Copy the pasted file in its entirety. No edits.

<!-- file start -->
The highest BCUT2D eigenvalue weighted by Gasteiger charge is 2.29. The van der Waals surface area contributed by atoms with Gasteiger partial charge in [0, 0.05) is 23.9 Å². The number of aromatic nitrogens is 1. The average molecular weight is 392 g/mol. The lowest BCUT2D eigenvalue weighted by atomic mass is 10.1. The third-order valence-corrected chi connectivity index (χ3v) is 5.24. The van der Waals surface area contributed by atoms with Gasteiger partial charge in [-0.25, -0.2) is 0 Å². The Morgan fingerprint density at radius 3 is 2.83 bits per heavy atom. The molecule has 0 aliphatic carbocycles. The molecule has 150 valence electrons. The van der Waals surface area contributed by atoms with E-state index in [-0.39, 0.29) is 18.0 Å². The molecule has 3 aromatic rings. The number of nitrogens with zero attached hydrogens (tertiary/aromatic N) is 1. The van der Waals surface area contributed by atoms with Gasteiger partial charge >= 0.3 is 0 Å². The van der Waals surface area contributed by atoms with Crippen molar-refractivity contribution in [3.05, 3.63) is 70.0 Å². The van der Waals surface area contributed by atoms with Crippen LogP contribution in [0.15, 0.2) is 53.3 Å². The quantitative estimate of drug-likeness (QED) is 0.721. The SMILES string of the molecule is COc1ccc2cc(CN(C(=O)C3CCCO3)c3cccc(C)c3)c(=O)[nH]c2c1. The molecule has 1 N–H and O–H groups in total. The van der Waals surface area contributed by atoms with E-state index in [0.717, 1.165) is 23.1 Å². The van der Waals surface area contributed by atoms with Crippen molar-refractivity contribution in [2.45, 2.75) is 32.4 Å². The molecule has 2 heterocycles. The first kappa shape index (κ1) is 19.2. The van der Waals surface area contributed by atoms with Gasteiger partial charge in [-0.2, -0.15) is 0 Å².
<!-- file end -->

The highest BCUT2D eigenvalue weighted by Gasteiger charge is 2.29. The van der Waals surface area contributed by atoms with Gasteiger partial charge in [0, 0.05) is 23.9 Å². The number of aromatic nitrogens is 1. The average molecular weight is 392 g/mol. The lowest BCUT2D eigenvalue weighted by atomic mass is 10.1. The third-order valence-corrected chi connectivity index (χ3v) is 5.24. The van der Waals surface area contributed by atoms with Gasteiger partial charge in [-0.25, -0.2) is 0 Å². The Morgan fingerprint density at radius 3 is 2.83 bits per heavy atom. The molecule has 0 aliphatic carbocycles. The molecule has 150 valence electrons. The van der Waals surface area contributed by atoms with E-state index in [-0.39, 0.29) is 18.0 Å². The molecule has 3 aromatic rings. The number of nitrogens with zero attached hydrogens (tertiary/aromatic N) is 1. The van der Waals surface area contributed by atoms with Gasteiger partial charge >= 0.3 is 0 Å². The van der Waals surface area contributed by atoms with Crippen molar-refractivity contribution in [3.05, 3.63) is 70.0 Å². The van der Waals surface area contributed by atoms with Crippen LogP contribution in [0.15, 0.2) is 53.3 Å². The quantitative estimate of drug-likeness (QED) is 0.721. The SMILES string of the molecule is COc1ccc2cc(CN(C(=O)C3CCCO3)c3cccc(C)c3)c(=O)[nH]c2c1. The molecule has 1 N–H and O–H groups in total. The van der Waals surface area contributed by atoms with E-state index in [0.717, 1.165) is 23.1 Å². The van der Waals surface area contributed by atoms with Crippen molar-refractivity contribution in [2.45, 2.75) is 32.4 Å². The molecule has 2 heterocycles. The first kappa shape index (κ1) is 19.2. The van der Waals surface area contributed by atoms with Gasteiger partial charge in [-0.2, -0.15) is 0 Å².